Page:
So What’s The Deal With The New MacBook Pro?

Tim Brookes 20-06-2012

macbook proLast week the Internet was awash with news of Apple’s latest addition to their laptop line, the MacBook Pro with Retina display. Following recent trends, the company has managed another world first – this time claiming the world’s highest resolution notebook display.


Not only is the new MacBook an object of desire for those with out-of-whack priorities the world over but it’s also an important step forward for the notebook computer. Retina display aside, there are a few other big changes to the company’s mobile powerhouse that are just as exciting.

Retina Everything

It was bound to happen sometime, considering that the iPhone, iPod Touch and most recently iPad have been equipped with high-resolution displays, now the MacBook Pro gets the Retina treatment. The main advancement here is pixel density, the result of squeezing that new 2880×1800 resolution into a 15” housing.

The result is more than 5 million glorious pixels, virtually no aliasing (providing you’re using Retina-ready apps that is) and a viewing experience that’s unlike any other. If you’ve seen the latest iPad, you’ll know what to expect except on a larger scale.

macbook pro

When Apple first gave their tablet computer an industry-changing display there was much talk of other manufacturers following suit. Expect similar things from Ultrabook manufacturers as they scramble to produce viable alternatives for those wanting Mac quality and style in a decidedly Windows flavour.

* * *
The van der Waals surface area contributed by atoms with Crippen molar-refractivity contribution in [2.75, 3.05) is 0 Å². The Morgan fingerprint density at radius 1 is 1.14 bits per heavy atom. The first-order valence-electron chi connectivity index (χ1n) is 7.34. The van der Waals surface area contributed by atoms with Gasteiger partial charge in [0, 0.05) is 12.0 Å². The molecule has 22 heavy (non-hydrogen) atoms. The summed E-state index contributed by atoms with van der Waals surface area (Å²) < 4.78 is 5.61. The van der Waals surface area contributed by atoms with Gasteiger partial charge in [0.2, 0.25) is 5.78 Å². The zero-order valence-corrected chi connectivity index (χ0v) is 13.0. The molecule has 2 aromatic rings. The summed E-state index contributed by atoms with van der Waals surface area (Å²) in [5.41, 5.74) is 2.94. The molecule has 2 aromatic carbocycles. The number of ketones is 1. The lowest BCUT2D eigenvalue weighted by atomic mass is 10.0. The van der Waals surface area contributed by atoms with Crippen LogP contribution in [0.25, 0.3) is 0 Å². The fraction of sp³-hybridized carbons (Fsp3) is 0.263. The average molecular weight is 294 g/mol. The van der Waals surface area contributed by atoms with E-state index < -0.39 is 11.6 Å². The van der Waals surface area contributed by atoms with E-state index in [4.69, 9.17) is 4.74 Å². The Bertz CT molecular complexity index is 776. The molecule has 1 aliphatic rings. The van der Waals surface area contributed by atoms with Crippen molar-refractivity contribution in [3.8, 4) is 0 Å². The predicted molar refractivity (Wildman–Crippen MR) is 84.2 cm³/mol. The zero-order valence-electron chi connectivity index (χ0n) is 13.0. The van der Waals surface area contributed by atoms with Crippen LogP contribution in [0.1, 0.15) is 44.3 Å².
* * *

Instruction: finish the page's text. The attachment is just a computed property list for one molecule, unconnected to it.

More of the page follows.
If you really don’t like Apple’s products, instead allying yourself under a Windows flag, you can still be grateful for last week’s announcement as it’s now only a matter of time before other manufacturers start squeezing more and more pixels into regular-sized displays.

Solid State

How many hard drive failures have you had to endure? If the answer is “none” then consider yourself lucky. Hard drives are notoriously fragile bits of kit, relying on a physical platter on which data is stored. This spins at very high speed, and much of the work is done by an arm that reads and writes data – physical, moving parts.

apple macbook pro

The new MacBook lines only come with solid state disc options. Solid state storage does not rely on moving parts or an easily damaged physical platter on which to store your data. This means that damage through bumps and drops is unlikely and that speed is unmatched.